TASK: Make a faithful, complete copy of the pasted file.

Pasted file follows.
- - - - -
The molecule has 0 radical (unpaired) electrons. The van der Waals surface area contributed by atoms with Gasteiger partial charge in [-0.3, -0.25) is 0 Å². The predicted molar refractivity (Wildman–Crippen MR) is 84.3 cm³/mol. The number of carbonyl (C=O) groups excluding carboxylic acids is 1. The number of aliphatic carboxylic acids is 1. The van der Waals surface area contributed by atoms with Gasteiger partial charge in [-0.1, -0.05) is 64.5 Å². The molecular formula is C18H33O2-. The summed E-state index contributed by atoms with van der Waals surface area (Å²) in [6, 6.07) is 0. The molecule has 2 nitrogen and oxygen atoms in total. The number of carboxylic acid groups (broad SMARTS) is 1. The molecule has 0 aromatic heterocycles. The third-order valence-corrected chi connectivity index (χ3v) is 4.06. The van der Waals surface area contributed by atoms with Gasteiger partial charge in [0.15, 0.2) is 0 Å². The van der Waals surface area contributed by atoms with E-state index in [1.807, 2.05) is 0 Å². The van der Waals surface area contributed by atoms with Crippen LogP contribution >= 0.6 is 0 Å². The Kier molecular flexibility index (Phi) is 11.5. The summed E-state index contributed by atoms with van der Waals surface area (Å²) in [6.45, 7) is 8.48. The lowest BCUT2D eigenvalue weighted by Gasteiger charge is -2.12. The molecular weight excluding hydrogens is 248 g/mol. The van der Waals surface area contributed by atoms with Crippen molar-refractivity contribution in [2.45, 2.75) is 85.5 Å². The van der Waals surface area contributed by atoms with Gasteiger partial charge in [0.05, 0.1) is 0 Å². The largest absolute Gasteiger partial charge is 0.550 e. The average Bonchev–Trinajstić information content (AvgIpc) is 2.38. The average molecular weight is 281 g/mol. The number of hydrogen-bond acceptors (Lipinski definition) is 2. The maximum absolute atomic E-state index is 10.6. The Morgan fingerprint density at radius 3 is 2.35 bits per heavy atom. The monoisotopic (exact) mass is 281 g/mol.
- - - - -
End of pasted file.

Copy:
The molecule has 0 radical (unpaired) electrons. The van der Waals surface area contributed by atoms with Gasteiger partial charge in [-0.3, -0.25) is 0 Å². The predicted molar refractivity (Wildman–Crippen MR) is 84.3 cm³/mol. The number of carbonyl (C=O) groups excluding carboxylic acids is 1. The number of aliphatic carboxylic acids is 1. The van der Waals surface area contributed by atoms with Gasteiger partial charge in [-0.1, -0.05) is 64.5 Å². The molecular formula is C18H33O2-. The summed E-state index contributed by atoms with van der Waals surface area (Å²) in [6, 6.07) is 0. The molecule has 2 nitrogen and oxygen atoms in total. The number of carboxylic acid groups (broad SMARTS) is 1. The molecule has 0 aromatic heterocycles. The third-order valence-corrected chi connectivity index (χ3v) is 4.06. The van der Waals surface area contributed by atoms with Gasteiger partial charge in [0.15, 0.2) is 0 Å². The van der Waals surface area contributed by atoms with E-state index in [1.807, 2.05) is 0 Å². The van der Waals surface area contributed by atoms with Crippen LogP contribution >= 0.6 is 0 Å². The Kier molecular flexibility index (Phi) is 11.5. The summed E-state index contributed by atoms with van der Waals surface area (Å²) in [6.45, 7) is 8.48. The lowest BCUT2D eigenvalue weighted by Gasteiger charge is -2.12. The molecular weight excluding hydrogens is 248 g/mol. The van der Waals surface area contributed by atoms with Crippen molar-refractivity contribution in [2.45, 2.75) is 85.5 Å². The van der Waals surface area contributed by atoms with Gasteiger partial charge in [0.05, 0.1) is 0 Å². The largest absolute Gasteiger partial charge is 0.550 e. The average Bonchev–Trinajstić information content (AvgIpc) is 2.38. The average molecular weight is 281 g/mol. The number of hydrogen-bond acceptors (Lipinski definition) is 2. The maximum absolute atomic E-state index is 10.6. The Morgan fingerprint density at radius 3 is 2.35 bits per heavy atom. The monoisotopic (exact) mass is 281 g/mol.